3. @Jaime --- YES! Definitely say you were previously represented by X; however, the book never went on submission. Since you left the agency, etc...

    This is also something you'd want to do quickly, especially if it was direct contact with an editor and not a general unsolicited submission to them...

    Good luck! :)

  4. @Jamie -- sorry. I'm used to spelling "Jaime" not "Jamie" Sorry for the misspelling!

  5. LOL It's okay. I get that all the time. ;) Thanks for the info!

  6. Erica says:

    I am so bad at math that I can't even tell you what nine figures equals. Maybe it's an imaginary number.

  7. Anonymous says:


    If you've sent a query and you know you've forgotten something important (like word count) is it better to send a quick follow-up email providing the necessary information, or just stay quiet and hope for the best?

  8. Will there be any neo-agent podcasts in the future? Has Elizabeth Jote left the industry?

  9. @Anonymous -- nah. Just wait for a reply.

  10. @Sarah -- yes, she's left the industry. NeoAgent is on hold for the moment.

  11. Thanks for this post, Kathleen. And *GO SARAH GO* Fingers crossed for you, girl!

  12. Anonymous says:

    This may sound completely nutty, but I'd love it if some lit agents would post sample query letters that were "correct" but that they still passed on. Sometimes I feel like a giant failure because my query doesn't get any traction. (Despite having tried several different versions AND having brought it to query workshops run by industry folks who gave it the thumbs-up.)

    Do any of you other writers sometimes feel, when you read yet another "How to write a query" post by an agent, that they're talking about the query you sent them last week? Do your ears burn a little?

    I mean, honestly, are we ALL doing it wrong? Is there a % of people who are writing correct-by-all-the-rules queries, that still don't get the agent's interest?

    Am I crazy? :-)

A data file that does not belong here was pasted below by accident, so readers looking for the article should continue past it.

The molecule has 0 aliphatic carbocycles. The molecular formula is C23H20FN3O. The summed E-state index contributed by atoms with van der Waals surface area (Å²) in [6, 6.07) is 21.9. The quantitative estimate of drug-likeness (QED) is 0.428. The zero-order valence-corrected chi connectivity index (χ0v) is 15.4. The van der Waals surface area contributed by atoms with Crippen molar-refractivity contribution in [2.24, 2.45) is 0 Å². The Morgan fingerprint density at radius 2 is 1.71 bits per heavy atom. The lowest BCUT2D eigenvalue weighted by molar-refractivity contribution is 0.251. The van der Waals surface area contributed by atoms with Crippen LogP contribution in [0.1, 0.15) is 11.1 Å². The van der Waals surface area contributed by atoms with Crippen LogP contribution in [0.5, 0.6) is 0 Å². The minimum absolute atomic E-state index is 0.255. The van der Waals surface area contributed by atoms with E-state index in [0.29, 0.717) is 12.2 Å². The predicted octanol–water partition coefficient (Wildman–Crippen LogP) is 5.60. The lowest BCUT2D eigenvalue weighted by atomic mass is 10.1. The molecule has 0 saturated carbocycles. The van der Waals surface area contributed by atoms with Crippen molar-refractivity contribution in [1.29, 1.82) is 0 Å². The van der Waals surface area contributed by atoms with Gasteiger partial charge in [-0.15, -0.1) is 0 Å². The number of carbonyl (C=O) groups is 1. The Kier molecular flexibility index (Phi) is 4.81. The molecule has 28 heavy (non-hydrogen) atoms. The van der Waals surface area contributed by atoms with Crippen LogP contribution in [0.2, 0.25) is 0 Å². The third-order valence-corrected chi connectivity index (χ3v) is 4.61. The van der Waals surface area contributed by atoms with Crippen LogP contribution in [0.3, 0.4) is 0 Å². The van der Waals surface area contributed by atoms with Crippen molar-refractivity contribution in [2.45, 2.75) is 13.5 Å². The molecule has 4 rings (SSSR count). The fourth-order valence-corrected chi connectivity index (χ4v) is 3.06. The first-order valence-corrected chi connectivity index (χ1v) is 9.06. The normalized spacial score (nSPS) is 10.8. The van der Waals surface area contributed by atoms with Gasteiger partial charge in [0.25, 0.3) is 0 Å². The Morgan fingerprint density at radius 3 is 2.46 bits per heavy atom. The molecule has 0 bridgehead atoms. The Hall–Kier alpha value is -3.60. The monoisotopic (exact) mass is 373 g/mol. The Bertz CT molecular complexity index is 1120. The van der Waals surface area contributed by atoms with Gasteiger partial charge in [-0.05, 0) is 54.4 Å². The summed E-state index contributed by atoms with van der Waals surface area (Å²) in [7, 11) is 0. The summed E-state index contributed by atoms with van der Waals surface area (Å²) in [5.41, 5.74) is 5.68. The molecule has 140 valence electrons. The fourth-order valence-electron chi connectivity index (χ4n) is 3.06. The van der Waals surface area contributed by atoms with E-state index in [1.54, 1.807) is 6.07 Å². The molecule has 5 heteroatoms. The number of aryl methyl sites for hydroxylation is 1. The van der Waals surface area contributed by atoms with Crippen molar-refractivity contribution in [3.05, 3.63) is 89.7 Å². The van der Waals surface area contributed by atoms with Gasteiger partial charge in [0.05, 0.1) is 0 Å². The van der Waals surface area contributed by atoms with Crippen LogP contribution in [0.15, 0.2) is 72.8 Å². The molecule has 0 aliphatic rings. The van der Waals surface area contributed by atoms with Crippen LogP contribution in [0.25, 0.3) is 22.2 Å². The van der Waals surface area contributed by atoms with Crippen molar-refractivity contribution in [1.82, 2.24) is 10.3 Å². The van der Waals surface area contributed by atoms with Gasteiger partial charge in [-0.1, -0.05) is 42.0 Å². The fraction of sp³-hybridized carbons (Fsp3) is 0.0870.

13. Giora says:

    Hi Kathleen. About Ten months ago I sent you a query about my novel (for adults) and you declined. As an aspiring author, I didn't know much about queries and writing. I have now a diffrenet version (for young adults) with magical powers and forbidden love. Got two requests for partials (for the adult version) last month. Following your section "A few notes" everything check, except what is the "conflict". There are some conflicts, but I can't define "The Conflict". Can I send a re-query for the YA version? Thanks.

  14. @Anonymous Not necessarily. Perhaps it's just the story itself? I read plenty of well written queries that are simply not for me. I can't post queries that are well written and not for me, because...well...I wouldn't post without their permission :) Query Shark is good for this, though.

    @Giora -- if you can't define 'the conflict' then there's a problem...feel free to requery, though.

  15. Giora says:

    Thanks for responding and check your e-mail.

  16. Dana says:

    Great information - thanks for sharing these tips! I had no idea that adding a marketing plan was a no no. Do you consider that irrelevant/extra information, or is there another reason to exclude it? Just curious.

    Thanks again, and thanks for entertaining and informing us at Killer Nashville.

    Best wishes,


  17. Fantastic advice, and thanks for the example. Those are always helpful.

    Sarah Allen
    (my creative writing blog)

  18. T. Wolfe says:

    This was good to know. I love that you know about cyberpunk but I didn't know it was a genre. I always kept genre's to what I see in bookstores like Barnes & Noble.

  19. Anonymous says:

    I stumbled upon this post rather late but I hope you'll notice the question:

    Doesn't the phrase "[The book] can stand alone but is meant to be part of a trilogy" scare off agents?

    I'm asking because I am also writing something that is *meant* to be a trilogy, and I found out that I had to shove in some things into the first volume that would create future conflicts. Things that are not important to the first volume's plot and therefore making it a weaker novel.

    I'm just saying this to point out the difference between standalones which have *series potential* vs. books that are *meant* to be part of something bigger.

    Oh, and thanks for the great post of course =)

  20. Chloe Kayne says:

    HAHA!!! "This thing is DOPE!" (I'll try my best to resist putting that in my query)